I’m an active user of Photoshop and Illustrator. I have decades of muscle memory for those two applications. More to the point, I rarely spend more than an hour or so per project in Photoshop, but I can spend weeks at a time in Final Cut. As such, I only tested the Loupedeck with Final Cut, and this review is aimed primarily at Final Cut editors.
The Loupedeck CT hardware
In many ways, the Loupedeck CT seems like the bigger brother of the Elgato Stream Deck, which I also use with Final Cut. Like the Stream Deck, the Loupedeck CT offers a series of programmable buttons with button caps you can customize through profiles. But the Loupedeck adds dials and additional buttons that the Stream Deck doesn’t have.
In my opinion, the Stream Deck (which was originally designed for Twitch-streaming gamers) does buttons far better than the Loupedeck, but the value add of the dials is not to be underestimated. I’ll talk about the dials first, then circle back around (pun only partially intended) to the buttons later.
The device itself is 160x150mm (6.3 x 5.9 inches), or roughly the size of a trade paperback book. It has three small dials on each side of its customizable button array, and a single larger wheel in the middle, below the buttons.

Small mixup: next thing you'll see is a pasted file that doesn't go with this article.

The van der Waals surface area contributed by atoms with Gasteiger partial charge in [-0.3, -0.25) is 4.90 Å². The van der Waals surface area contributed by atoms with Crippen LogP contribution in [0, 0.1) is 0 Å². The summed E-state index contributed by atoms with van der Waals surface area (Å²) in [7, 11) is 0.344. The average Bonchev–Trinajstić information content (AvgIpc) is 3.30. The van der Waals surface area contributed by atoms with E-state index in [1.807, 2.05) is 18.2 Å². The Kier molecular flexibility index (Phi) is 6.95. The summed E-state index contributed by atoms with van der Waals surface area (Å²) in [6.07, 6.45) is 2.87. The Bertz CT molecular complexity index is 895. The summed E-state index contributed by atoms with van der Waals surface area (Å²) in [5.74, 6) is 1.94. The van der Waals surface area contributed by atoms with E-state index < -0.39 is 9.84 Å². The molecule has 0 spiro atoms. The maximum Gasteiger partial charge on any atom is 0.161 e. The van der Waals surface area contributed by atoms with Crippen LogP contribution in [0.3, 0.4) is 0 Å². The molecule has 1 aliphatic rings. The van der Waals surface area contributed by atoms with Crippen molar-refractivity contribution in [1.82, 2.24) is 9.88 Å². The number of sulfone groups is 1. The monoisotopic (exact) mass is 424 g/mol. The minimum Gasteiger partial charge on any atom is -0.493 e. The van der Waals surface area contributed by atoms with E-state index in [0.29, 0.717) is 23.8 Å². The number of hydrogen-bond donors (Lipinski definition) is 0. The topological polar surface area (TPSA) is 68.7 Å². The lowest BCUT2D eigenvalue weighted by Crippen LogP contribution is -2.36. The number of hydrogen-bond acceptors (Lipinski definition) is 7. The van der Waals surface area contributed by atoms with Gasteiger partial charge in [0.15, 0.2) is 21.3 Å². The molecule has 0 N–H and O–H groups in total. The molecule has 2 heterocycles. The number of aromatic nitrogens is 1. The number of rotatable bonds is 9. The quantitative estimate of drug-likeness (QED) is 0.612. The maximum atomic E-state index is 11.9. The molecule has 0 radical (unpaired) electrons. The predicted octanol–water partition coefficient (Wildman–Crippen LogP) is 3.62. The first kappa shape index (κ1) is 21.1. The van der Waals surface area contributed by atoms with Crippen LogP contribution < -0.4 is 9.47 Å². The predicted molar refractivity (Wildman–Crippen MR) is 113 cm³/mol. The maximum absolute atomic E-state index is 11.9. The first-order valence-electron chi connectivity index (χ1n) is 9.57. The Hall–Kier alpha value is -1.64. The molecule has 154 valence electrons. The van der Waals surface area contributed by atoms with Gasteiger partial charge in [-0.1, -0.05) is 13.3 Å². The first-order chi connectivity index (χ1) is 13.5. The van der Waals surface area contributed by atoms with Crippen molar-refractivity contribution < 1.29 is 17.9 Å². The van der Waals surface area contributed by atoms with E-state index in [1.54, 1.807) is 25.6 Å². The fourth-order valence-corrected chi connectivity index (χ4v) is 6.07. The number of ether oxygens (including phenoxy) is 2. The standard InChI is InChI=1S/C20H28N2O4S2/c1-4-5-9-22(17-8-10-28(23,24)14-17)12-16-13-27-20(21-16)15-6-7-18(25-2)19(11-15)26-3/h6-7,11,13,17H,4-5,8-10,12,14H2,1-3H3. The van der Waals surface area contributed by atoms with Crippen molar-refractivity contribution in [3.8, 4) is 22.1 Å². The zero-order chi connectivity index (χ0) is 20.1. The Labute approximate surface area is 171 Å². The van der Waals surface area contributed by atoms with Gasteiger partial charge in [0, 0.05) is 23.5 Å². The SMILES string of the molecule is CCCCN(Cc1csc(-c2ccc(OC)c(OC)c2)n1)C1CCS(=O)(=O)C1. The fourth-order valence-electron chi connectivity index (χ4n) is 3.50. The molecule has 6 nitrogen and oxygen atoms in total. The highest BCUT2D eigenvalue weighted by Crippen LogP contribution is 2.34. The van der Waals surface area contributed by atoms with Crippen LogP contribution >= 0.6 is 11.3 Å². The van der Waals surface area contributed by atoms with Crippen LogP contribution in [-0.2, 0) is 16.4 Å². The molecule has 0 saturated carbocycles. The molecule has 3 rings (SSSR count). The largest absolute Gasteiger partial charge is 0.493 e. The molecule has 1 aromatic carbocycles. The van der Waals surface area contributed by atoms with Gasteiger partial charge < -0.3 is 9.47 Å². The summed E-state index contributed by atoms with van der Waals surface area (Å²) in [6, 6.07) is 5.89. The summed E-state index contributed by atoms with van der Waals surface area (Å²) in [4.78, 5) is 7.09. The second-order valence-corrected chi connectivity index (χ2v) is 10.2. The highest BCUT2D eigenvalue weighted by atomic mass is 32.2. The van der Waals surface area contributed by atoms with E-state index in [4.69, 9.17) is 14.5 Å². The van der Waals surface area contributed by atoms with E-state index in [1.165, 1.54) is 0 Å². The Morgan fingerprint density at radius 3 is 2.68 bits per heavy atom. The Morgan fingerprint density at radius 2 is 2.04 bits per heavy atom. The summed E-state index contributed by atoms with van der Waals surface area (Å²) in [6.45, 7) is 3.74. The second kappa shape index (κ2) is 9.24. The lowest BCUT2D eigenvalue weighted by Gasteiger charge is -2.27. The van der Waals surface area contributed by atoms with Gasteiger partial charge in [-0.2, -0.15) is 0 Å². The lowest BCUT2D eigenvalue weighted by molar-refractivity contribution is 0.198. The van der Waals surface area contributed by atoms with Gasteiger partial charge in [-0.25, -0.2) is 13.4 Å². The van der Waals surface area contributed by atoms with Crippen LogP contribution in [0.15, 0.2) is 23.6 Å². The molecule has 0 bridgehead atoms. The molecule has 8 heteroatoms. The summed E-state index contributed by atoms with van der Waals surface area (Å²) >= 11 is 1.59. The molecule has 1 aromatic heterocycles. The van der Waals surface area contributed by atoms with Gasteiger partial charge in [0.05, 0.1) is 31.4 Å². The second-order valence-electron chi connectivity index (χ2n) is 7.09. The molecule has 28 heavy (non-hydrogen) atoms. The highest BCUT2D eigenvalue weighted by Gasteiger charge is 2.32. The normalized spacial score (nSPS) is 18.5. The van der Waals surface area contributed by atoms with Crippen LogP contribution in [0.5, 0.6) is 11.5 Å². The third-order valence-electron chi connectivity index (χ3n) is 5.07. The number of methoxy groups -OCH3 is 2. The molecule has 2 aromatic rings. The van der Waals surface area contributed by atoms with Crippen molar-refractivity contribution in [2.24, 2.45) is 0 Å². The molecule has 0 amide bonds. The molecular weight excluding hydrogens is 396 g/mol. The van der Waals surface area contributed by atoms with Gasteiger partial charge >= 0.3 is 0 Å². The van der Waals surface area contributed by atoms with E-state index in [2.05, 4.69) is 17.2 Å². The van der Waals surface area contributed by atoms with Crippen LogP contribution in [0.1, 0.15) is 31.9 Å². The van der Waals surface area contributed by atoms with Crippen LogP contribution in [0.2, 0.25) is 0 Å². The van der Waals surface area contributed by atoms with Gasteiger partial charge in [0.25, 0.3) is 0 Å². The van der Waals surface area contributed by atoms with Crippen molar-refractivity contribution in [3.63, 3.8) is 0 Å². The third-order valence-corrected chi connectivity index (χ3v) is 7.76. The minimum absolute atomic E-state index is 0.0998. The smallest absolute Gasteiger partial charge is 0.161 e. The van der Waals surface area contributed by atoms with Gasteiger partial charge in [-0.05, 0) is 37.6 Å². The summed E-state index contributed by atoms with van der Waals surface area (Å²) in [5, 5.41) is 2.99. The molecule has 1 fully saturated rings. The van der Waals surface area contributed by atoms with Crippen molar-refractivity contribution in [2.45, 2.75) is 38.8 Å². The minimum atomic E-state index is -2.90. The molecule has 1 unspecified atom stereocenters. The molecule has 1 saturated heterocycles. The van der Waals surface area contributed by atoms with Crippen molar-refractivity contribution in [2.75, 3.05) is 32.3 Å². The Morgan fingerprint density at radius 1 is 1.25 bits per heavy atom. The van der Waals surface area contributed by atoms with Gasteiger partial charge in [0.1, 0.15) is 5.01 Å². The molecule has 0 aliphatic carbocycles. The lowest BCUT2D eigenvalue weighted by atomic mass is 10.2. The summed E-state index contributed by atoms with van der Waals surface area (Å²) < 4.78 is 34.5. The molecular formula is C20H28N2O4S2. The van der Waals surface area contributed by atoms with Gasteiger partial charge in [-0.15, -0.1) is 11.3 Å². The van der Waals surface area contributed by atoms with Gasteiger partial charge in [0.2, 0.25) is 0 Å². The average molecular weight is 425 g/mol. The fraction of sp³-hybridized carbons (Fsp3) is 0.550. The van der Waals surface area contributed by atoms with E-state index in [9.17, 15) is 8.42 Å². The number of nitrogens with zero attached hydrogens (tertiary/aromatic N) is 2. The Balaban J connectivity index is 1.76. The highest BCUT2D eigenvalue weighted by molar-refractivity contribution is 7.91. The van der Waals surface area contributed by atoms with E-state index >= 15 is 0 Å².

The Loupedeck automatically switches profiles as you switch programs. Once inside of a program, you can create workspaces. So even though there are only six dials, you can give them a lot to control. I set up a color correction workspace, with the dials set to manage red, green, blue, as well as saturation and a few other controls. In another workspace, I set the dials to control X and Y position on the screen, scaling, and rotating.
But by far my favorite feature — and this alone makes the Loupedeck worth the money — is the ability to program the wheel for different functions. There’s a round touch-sensitive screen in the middle of the wheel that you can use to switch modes. I set the wheel up to either jog the entire timeline left or right, or move my editing pointer across the timeline.
It took a few tries to get it to work (to move the timeline, you want to set the wheel to “Mouse Wheel: Horizontal”), but once I got it dialed in (see what I did there?), the experience was sublime.